Monday, May 4, 2015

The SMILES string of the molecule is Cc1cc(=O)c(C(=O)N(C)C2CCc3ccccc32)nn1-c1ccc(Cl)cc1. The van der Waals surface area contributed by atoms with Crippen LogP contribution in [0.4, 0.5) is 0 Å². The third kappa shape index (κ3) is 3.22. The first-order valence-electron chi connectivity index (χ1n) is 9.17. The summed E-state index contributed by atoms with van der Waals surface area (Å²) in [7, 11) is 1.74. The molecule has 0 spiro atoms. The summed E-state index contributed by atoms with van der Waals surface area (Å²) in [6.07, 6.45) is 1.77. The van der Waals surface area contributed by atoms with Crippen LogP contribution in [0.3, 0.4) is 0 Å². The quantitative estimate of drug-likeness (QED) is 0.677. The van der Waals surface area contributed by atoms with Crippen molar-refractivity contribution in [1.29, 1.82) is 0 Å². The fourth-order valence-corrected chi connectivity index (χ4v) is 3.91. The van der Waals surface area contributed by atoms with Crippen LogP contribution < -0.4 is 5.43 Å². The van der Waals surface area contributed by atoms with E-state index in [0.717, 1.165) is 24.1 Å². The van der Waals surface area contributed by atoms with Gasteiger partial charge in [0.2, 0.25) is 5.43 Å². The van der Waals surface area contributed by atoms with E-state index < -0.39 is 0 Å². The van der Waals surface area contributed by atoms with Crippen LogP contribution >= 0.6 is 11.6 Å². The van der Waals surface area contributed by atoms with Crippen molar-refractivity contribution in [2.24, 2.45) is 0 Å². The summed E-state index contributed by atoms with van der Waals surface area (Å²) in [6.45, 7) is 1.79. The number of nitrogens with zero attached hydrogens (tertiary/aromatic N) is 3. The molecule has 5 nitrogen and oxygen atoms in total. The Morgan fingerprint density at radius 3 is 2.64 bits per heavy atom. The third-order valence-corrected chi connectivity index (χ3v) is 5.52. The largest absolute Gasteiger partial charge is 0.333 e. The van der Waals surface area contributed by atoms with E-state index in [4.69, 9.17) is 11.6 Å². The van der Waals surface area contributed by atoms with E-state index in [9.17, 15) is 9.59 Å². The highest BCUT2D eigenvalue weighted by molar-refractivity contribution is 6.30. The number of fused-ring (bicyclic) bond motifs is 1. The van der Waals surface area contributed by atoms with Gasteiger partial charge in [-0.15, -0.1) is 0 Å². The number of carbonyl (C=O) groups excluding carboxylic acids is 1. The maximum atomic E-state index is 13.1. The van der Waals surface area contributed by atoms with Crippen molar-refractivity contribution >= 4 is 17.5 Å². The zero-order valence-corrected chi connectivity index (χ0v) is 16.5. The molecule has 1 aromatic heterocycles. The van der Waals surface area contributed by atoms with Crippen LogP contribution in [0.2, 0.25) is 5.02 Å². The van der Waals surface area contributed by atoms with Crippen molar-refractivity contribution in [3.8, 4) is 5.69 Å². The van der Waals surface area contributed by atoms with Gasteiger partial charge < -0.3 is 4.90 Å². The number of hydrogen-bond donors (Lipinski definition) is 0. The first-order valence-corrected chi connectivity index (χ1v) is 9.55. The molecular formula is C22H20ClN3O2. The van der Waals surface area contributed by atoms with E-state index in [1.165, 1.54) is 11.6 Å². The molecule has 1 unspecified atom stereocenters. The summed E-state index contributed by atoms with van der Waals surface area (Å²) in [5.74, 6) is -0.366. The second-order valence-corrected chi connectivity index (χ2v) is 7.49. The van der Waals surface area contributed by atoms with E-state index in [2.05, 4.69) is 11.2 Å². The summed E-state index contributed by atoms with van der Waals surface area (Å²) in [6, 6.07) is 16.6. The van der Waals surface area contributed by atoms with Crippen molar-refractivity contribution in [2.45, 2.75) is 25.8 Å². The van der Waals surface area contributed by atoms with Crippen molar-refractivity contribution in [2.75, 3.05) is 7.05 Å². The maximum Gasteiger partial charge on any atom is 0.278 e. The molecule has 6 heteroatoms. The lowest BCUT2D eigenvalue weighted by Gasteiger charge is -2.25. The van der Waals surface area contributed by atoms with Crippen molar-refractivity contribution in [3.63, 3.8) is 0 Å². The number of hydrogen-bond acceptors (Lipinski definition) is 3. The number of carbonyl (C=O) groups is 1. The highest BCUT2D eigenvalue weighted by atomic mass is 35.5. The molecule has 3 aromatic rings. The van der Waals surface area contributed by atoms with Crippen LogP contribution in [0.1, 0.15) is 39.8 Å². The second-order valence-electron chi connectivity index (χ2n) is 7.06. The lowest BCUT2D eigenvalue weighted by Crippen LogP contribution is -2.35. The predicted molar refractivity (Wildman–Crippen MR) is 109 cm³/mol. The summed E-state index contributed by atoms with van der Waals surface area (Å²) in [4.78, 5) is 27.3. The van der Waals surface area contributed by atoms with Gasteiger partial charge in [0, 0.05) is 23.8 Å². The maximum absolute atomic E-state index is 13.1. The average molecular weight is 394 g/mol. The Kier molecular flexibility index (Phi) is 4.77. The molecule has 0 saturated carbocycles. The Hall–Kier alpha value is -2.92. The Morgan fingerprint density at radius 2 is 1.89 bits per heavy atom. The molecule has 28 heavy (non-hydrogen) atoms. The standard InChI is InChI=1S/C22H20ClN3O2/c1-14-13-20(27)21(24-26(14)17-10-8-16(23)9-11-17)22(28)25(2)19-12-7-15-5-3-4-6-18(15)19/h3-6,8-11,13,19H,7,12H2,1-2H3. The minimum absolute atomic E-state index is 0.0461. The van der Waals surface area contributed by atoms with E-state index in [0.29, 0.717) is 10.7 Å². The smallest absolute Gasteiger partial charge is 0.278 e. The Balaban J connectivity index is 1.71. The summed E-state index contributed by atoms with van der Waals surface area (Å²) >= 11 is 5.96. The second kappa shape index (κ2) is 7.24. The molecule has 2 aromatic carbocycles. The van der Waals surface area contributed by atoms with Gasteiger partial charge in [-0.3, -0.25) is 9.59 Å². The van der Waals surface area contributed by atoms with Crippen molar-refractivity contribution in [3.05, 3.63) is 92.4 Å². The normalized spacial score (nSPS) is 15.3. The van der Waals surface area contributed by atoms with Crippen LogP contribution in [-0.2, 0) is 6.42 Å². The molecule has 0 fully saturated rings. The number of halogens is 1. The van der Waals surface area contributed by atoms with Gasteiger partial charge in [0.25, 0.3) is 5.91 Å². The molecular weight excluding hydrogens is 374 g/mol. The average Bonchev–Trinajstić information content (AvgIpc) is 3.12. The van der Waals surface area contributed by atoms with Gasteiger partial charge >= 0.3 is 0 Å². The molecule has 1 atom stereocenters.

In "Snake" by DH Lawrence the animal felt that the snake had to be killed, yet while thinking so it felt shame. "Was it cowardice, that I dared not kill him..Was it perversity, that I longed to talk to him...Was it humility, to feel so honoured" (DH Lawrence, 149). This animal was content with the way the snake had approached the water-trough, because the snake was silent and respectful. Although the snake was peaceful, the animal believed that the snake had to be killed because it had drank from its water-trough, yet the animal was happy for the appearance. So if the animal was happy to have the snake as a guest, yet had thoughts about killing the snake does it make the animal a bad? If an animal or human have thoughts about committing murder does this justify what kind of a person they are, or does having shame for one's thoughts make up for thinking that way?